Color temperature in photography
Color temperature in photography is a quality and characteristic of light source. Actually it has nothing to do with the heat or temperature.
As we see the same color in different light differently, film and digital image sensor also do the same thing. In a bright day light, we see a hue of green as one particular shade but the same green color in tungsten or bulb light looks different. This is because of difference in color and temperature of the light.
This temperature of the light is the temperature of the theoretical ideal black body, which radiates the light of similar hue at that temperature, when it is heated. It is measured in degree Kelvin or K.
When this black body is at room temperature, it will not emit any light. When it is heated above 1000 degree, it will start glowing. Initially it will produce dim red, but as the temperature is increased in the range of 3000 to 4000 degree, it will emit yellow light. Upon further heating, at 5500 degree it will be white-hot. The quality of emitted light is equivalent to that of a day light. When it reaches beyond 10,000 degree, it will emit blue light.
Below is the reference of different temperatures of light
1200 to 1500K - Candle light
2400 to 2800 K - 40 W incandescent bulb
3200 K - Sunrise/sunset
3400 K - Tungsten bulb
4500 to 5000 K - Tube light
5500 K - Sunny daylight at 10 am and 4 pm
5500-5600 K - Electronic flash light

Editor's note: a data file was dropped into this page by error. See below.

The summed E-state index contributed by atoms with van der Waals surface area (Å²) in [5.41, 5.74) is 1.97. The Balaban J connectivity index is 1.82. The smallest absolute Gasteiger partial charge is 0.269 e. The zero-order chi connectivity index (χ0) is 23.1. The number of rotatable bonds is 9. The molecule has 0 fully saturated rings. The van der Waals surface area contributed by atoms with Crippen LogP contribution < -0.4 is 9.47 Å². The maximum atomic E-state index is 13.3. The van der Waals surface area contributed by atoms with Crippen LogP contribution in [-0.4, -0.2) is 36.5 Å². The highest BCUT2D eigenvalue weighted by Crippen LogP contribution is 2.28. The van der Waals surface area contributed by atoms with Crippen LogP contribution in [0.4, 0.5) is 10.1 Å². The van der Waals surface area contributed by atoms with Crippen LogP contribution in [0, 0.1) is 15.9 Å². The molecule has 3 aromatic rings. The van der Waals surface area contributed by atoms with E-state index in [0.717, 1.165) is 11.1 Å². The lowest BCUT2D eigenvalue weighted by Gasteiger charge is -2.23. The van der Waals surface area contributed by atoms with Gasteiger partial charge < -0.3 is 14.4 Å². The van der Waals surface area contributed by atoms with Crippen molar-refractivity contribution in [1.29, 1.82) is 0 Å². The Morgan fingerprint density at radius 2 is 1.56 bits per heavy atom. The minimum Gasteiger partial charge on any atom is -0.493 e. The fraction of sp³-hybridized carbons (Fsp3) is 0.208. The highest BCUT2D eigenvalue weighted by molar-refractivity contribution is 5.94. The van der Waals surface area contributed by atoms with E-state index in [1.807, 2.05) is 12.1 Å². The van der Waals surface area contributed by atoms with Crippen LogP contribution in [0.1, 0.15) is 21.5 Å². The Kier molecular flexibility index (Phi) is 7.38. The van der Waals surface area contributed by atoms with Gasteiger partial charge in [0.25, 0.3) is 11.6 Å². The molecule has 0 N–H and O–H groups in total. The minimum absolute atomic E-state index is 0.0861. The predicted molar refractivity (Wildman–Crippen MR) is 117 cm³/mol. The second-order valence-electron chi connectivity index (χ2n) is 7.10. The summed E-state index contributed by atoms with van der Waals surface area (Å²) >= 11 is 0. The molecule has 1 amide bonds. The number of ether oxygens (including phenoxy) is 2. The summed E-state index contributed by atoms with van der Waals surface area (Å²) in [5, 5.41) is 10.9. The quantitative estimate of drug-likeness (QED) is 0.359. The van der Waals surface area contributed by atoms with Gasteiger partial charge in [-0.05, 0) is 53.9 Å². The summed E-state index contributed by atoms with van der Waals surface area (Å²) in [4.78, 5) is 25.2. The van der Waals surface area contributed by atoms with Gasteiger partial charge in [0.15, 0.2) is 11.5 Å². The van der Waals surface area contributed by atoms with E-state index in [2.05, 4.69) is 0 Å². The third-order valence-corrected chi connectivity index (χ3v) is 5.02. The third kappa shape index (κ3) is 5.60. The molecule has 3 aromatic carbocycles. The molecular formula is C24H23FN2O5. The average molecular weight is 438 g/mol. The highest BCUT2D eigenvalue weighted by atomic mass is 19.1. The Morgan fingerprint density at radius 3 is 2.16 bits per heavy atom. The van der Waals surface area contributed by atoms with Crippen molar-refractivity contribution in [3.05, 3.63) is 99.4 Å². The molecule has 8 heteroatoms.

6500-7500 K - Overcast day
9000-12000 K - Blue sky, open shade
14000 K - Mid-day
Lower temperatures of color are considered as "warm" colors and higher temperatures are considered as "cool" colors.
Films are balanced for particular color temperature. This means that a film, which is balanced for day light will give correct color rendering in day light and a film, which is balanced for bulb light will give correct colors in bulb light. However, if we use a film, which is balanced for day light, in bulb light; then the colors will shift and we will get all over orange an red color cast.
Digital camera has a "white balance" setting, which has to be set as per lighting condition. If we are shooting in bulb light, setting at "bulb light" in white balance of the camera will record white as white. If the setting is changed to "flash", then we will get "red" cast and white will become reddish. On the other end, if we are shooting at "flash" setting with flash light, the colors will be recorded correctly, but if we shift the setting to "bulb light", then we will get "blue" cast in the photograph.
There are occasions, when we are shooting on a location or in a room, which is lit by light sources, having different color temperatures. Example is a shopping mall, where one light is coming from a halogen flood light and other is coming from a tube light. In such case, we can use a color temperature meter, which will show you the degree Kelvin of the ambiance light. Otherwise, select which source is more important in the composition and set the white balance for that source. Area receiving light from different kind of light source will show shifted colors, but overall appeal will be good.
If we want to play safe, then set the white balance on 'auto'. The camera will average out the ambiance light and give a reasonably correct result. We can also use a 'pre' setting, where, we have to set the white balance of the camera with a white reference card. Refer the instruction manual of the camera for how to set 'pre' white balance.
This temperature has nothing to do with the intensity or brightness of the light.
Must read: Mired calculations in photography
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